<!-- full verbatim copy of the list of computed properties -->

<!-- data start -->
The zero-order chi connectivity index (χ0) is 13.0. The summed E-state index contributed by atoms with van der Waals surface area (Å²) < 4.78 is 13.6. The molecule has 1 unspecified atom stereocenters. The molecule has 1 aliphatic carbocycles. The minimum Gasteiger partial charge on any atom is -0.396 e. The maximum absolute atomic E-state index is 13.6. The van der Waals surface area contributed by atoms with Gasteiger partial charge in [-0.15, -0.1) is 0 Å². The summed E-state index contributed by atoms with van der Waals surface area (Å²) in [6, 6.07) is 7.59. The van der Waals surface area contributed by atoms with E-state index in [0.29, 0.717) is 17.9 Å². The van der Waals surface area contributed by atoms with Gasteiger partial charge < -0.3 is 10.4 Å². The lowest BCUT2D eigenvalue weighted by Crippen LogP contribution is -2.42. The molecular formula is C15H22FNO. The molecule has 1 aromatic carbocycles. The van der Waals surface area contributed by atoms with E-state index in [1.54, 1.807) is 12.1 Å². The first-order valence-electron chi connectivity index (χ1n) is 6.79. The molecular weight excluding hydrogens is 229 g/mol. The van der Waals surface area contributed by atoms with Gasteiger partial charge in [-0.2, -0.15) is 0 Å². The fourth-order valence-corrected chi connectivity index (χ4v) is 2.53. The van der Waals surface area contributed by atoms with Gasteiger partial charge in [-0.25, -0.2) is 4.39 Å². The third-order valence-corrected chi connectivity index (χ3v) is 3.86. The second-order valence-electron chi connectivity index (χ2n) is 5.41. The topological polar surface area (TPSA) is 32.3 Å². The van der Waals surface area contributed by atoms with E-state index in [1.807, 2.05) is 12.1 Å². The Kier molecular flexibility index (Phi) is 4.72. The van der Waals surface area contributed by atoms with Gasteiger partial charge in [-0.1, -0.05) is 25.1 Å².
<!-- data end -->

The zero-order chi connectivity index (χ0) is 13.0. The summed E-state index contributed by atoms with van der Waals surface area (Å²) < 4.78 is 13.6. The molecule has 1 unspecified atom stereocenters. The molecule has 1 aliphatic carbocycles. The minimum Gasteiger partial charge on any atom is -0.396 e. The maximum absolute atomic E-state index is 13.6. The van der Waals surface area contributed by atoms with Gasteiger partial charge in [-0.15, -0.1) is 0 Å². The summed E-state index contributed by atoms with van der Waals surface area (Å²) in [6, 6.07) is 7.59. The van der Waals surface area contributed by atoms with E-state index in [0.29, 0.717) is 17.9 Å². The van der Waals surface area contributed by atoms with Gasteiger partial charge < -0.3 is 10.4 Å². The lowest BCUT2D eigenvalue weighted by Crippen LogP contribution is -2.42. The molecular formula is C15H22FNO. The molecule has 1 aromatic carbocycles. The van der Waals surface area contributed by atoms with E-state index in [1.54, 1.807) is 12.1 Å². The first-order valence-electron chi connectivity index (χ1n) is 6.79. The molecular weight excluding hydrogens is 229 g/mol. The van der Waals surface area contributed by atoms with Gasteiger partial charge in [-0.2, -0.15) is 0 Å². The fourth-order valence-corrected chi connectivity index (χ4v) is 2.53. The van der Waals surface area contributed by atoms with Gasteiger partial charge in [-0.25, -0.2) is 4.39 Å². The third-order valence-corrected chi connectivity index (χ3v) is 3.86. The second-order valence-electron chi connectivity index (χ2n) is 5.41. The topological polar surface area (TPSA) is 32.3 Å². The van der Waals surface area contributed by atoms with E-state index in [1.807, 2.05) is 12.1 Å². The Kier molecular flexibility index (Phi) is 4.72. The van der Waals surface area contributed by atoms with Gasteiger partial charge in [-0.1, -0.05) is 25.1 Å².